It hardly seems like it has been almost 2 years since Apple acquired LaLa.com back in 2009. Since then there has been no shortage of rumors for how Lala would be utilized until Apple officially announced iTunes Match at this year’s WWDC Keynote. iTunes Match is the future for your iTunes Library. This is an exciting time for Apple fans and music lovers alike as iTunes Match aims to make it as simplistic as possible to move your music into the cloud with native applications you are already accustomed to using, all for a price that rivals every other music storage service currently available.
iTunes Match is just one feature of the new iCloud services currently rolling out. Think of it as an optional extension to your iCloud storage. The basic premise of iTunes Match is that iTunes will collect information about each song on your computer and send the data back to Apple through iTunes. Apple then checks each one of your songs to see if it can find a match between your song and one that is already on the iTunes store. If a match is found, you will be able to listen to the iTunes version. If your music is not matched then iTunes will automatically upload the music to your online music storage.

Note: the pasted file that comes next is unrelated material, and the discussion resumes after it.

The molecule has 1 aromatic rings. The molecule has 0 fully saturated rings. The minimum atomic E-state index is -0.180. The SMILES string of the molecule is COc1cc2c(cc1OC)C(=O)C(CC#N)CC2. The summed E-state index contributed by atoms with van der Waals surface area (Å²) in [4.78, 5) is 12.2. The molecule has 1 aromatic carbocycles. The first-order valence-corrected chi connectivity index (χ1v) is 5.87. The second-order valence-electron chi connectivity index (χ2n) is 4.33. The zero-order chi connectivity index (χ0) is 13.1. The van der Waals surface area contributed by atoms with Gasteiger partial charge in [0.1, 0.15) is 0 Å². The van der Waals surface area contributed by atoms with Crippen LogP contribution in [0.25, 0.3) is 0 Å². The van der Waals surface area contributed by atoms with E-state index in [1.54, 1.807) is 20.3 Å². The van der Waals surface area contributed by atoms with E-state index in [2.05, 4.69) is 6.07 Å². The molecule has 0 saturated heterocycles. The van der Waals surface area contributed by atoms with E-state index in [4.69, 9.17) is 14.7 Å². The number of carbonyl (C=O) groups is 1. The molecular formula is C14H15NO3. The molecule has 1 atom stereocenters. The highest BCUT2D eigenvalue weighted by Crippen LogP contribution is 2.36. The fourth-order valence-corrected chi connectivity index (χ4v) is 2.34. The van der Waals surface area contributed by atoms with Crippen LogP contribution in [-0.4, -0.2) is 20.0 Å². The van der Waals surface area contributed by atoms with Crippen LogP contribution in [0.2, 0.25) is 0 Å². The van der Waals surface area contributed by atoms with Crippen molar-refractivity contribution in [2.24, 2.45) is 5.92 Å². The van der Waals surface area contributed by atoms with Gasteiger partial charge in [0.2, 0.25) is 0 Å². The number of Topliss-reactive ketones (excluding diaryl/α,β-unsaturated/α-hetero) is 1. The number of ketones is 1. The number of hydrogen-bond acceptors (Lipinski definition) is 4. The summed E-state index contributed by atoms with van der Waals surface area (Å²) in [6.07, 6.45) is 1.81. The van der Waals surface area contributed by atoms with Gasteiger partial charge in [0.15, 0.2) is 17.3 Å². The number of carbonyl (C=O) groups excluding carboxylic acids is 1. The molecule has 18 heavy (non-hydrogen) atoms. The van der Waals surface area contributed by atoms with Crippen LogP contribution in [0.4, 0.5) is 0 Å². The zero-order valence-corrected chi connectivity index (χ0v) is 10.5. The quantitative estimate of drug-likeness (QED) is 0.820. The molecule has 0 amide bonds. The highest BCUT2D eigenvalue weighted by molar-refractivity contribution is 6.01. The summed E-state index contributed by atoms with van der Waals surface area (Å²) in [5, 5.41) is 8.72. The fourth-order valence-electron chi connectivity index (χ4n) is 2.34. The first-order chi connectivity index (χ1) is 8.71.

iTunes Match is available as an automatically renewing subscription of $24.99 per year and allows you to store up to 25,000 songs on Apple’s iCloud servers. On top of that, songs purchased from iTunes do not even count against your 25,000 song limitation. Your music library is accessible from an iOS 5 device, Apple TV, or any computer running the latest version of iTunes 10.5.1. The songs matched by iTunes will not need to be uploaded from your computer and will be accessible to you in 256 kbps AAC file format regardless of your songs’ previous formats. iTunes Match only deals with songs and excludes audiobooks, ringtones, iTunes LPs and iTunes Extras. Read more